Modern technology gives us many things.

The ghostly radio station that no one claims to run

In May 1927, years after a British undercover agent caught an officer sneaking into the Communist news office in London, police stormed the Arcos building. The basement was installed with devices to combat intruders and they found a secret room without a door handle, in which workers quickly burned documents.

It may have been dramatic, but the British did not find anything they no longer knew. Instead, the attack was a wake-up call to the Soviets, who found that MI5 had been listening to them for years.

“It was a blunder from the first order,” said Anthony Gleece, who heads the Center for Security and Intelligence Research at Buckingham University. To justify the attack, the prime minister had even read some of the deciphered telegrams in the House of Commons.

The result was that the Russians completely rediscovered the way messages were encrypted. Almost overnight, they switched to “disposable pads.” In this system, the random key is generated by the person sending the message and is shared only with the person receiving it. As long as the key is indeed completely random, the code cannot be cracked. We no longer had to worry about who might hear their messages.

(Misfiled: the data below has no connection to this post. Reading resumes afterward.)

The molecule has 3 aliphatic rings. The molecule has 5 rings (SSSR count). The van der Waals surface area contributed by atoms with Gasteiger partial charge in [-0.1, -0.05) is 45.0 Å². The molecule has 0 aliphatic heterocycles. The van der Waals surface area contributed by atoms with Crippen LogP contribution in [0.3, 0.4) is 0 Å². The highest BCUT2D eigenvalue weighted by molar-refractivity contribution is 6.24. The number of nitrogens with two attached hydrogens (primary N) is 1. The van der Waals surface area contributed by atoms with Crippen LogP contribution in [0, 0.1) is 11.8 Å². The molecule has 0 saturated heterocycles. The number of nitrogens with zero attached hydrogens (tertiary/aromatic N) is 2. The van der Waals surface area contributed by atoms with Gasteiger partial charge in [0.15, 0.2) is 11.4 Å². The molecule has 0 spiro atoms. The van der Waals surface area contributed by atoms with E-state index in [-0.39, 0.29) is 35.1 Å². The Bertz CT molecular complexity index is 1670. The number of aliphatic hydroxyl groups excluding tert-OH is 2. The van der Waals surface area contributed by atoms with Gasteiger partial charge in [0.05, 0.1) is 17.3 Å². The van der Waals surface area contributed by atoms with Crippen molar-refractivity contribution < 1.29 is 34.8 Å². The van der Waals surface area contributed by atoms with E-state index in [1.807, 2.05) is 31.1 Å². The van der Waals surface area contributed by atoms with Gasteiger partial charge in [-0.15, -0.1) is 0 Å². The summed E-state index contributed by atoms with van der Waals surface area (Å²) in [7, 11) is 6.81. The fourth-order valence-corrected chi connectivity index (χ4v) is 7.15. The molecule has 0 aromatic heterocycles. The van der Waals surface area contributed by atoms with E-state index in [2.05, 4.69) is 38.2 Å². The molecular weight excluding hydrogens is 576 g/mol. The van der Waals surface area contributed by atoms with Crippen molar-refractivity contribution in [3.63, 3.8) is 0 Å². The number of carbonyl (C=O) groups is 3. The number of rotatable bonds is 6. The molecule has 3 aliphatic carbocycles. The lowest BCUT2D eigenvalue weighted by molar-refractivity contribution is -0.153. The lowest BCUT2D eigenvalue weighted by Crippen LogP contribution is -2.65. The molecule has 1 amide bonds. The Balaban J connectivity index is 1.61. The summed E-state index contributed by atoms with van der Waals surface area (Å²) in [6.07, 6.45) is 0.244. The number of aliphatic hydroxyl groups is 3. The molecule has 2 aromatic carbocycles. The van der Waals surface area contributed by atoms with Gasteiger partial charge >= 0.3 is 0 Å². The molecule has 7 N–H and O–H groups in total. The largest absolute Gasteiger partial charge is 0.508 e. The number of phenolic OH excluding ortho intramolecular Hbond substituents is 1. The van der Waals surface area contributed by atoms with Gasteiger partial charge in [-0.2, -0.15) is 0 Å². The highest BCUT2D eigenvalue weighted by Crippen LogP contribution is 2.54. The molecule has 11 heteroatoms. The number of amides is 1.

Enter “digital stations” – radio stations that broadcast coded messages to spies around the world. Soon even the British did: if you can’t defeat them, join them, as they say. It is quite difficult to generate a completely arbitrary number, because the system will be inherently predictable – exactly what you are trying to avoid. Instead, the officers in London found an ingenious solution.

They will hang a microphone through the window of Oxford Street and record the traffic. “There may be a bus screaming at the same time as calling a police officer. The sound is unique, it will never happen again, ”says Stupples. Then they would convert this to arbitrary code.

Of course, that didn’t stop people from trying to break them. During World War II, the British realized that they could actually decrypt messages – but would have to touch the disposable pad used to encrypt them. “We found that the Russians used the obsolete sheets of disposable pads as replacement toilet paper in Russian army hospitals in East Germany,” Glees said. Needless to say, British intelligence soon found itself looting the contents of Soviet toilets.

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